We looked at fetal mortality, neonatal mortality, post neonatal mortality, and infant mortality. And fetal mortality, we pretty much found the same study my colleague who presented first from Utah found that women who are much older do still have a higher rate of mortality, both neonatal and infant mortality as well. Post neonatal they're not very much different and we were thinking that this perhaps is because, you know, most of the older women are highly educated professional women and, you know, are probably some of their effects are being mitigated here, that they can be able to take care. I guess, have better access to care for their children, so much of the post neonatal effects are almost not there.
To try out, we expanded this further like I said to look at the risks for women who are having children and really we wanted to see is age per se as a variable on its own is it really a significant predictor of adverse outcomes in women. If you had the mother coming to you and she's 35 years old, should you be concerned if you're taking care of her or if you're giving her any form of support, that she's, you know, at high risk for anything in regards to the pregnancy. And we looked at the risks, we looked at where pregnancy induced hypertension, hypertension, and gestational diabetes and in this we did the multi-variant logistic regression.
We used the 20 to 29 year age group as our reference category and we controlled for education status, race, marital status, and prenatal care use. Mainly the socio-demographic factors. And you find that in, you know, while all of them are high for pregnancy induced hypertension, really the effect is very more great, almost not there for the ones who are 30 to 34. When you go to pre-existing hypertension you have a two-fold risk for women who are 40 and above. Gestational diabetes you have a two-fold risk, almost 3 times as much for women who are 40 who start having children in their 40s. So there is a significant risk for gestational diabetes in women who delay childbearing. Placental abruption, biggest concern is in 35 to 40. And placental previa, two-fold risk, almost 5 times as high for women who start when they are 40. And C-section as we mentioned previously, also the risk is much higher for women who delay, who start having children when they're in their 30s.
Regarding birth outcomes for very pre-term, pre-term, low birth weight, very low birth weight, and SGA. The risks are more great for those who are in their 30s, highest for those who are in their 40s where you have almost two-fold increases for very pre-term, pre-term, low birth weight, and very low birth weight. And those are perhaps the ones, which are full of areas of more concern.
Fetal mortality, fetal mortality, the risk for fetal mortality is almost 3 times as high for women who are in their 40s when they start having children. Neonatal mortality too, they have a two-fold risk and infant mortality. Like I said, post neonatal mortality they don't really appear to have an increased risk for that. And in this first model we just controlled for socio-demographics, but of course we know that mortality has a lot to with gestational age and birth weight. So we did put those two into consideration as well. And while the effects were still present, the odds ratio are slightly reduced, but you still see that for fetal mortality you still have a two-fold increase for women who are 35 and older when they do have children.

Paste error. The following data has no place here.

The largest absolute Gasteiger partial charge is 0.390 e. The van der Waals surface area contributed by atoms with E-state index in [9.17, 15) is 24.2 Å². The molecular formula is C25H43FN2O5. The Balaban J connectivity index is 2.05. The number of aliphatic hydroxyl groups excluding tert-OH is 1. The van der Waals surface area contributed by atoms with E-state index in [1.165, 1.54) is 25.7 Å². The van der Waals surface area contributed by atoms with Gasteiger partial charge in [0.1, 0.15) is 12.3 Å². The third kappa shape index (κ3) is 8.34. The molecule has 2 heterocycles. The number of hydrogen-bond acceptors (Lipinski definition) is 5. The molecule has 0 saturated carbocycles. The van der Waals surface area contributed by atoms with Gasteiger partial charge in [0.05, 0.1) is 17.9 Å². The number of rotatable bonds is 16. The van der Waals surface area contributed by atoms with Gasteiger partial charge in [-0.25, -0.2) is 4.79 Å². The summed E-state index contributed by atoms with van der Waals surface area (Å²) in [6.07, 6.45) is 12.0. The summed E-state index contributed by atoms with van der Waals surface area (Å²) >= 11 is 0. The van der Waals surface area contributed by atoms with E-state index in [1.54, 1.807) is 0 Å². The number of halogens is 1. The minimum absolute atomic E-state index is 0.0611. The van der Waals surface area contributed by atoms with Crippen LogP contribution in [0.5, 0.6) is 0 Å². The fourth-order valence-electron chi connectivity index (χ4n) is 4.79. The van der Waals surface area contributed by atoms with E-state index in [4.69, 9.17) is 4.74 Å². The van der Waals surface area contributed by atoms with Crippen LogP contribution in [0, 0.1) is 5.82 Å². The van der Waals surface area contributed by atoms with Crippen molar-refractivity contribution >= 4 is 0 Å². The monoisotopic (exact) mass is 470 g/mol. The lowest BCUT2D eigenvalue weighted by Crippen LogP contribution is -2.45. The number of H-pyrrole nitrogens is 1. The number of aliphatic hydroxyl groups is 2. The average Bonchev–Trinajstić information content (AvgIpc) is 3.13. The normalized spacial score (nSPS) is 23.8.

So what is our take home message here? Is that age per se as it is is indeed a predictor for adverse outcomes, maternal and infant outcomes for mothers who start, particularly for those who start when they are 35 and older. I mean we may see that those who start in their 30s may be of low risk, but the ones who are 35 and older, that's just a group of people, population of women you would want to pay attention to as they are increased risk for complications, both infants and maternal.
Okay. And there is need to, you know, this is an area where we need to, I guess, give more preconceptual care is vital for this category. And needless to say women need to be educated to make informed choices, because, I know, we can't dictate to them that you have to have your children before you're 30, but if they're going to do that then at least they have to be aware of what risks they probably are going to be facing.
And what are implications for future research? Like I've, the data I've presented didn't look at anything by race groups, but it will be interesting to know are there any differences between different race categories of women who start delaying child bearing. And we put it at 35 simply because we found in this study that women at 35 and older are the ones who are perhaps at more risk than women who begin when they are 30 to 34.
And what happens when women, you know, who start late still go on to have subsequent pregnancies. Current research shows that women, even though they start to have children late, many of them don't want to have one child, they do want to have a subsequent pregnancy, and at the same time, they're all being bombarded with information that, you know, you're at increased risk for that or the other so, you know, they try to do it in a more rapid fashion. What is the outcome in those subsequent births, if women do have children in such a rapid fashion? There isn't much in the literature right now to give us an insight to how those pregnancies go, but it will be interesting to find out. Thank you very much. Any questions?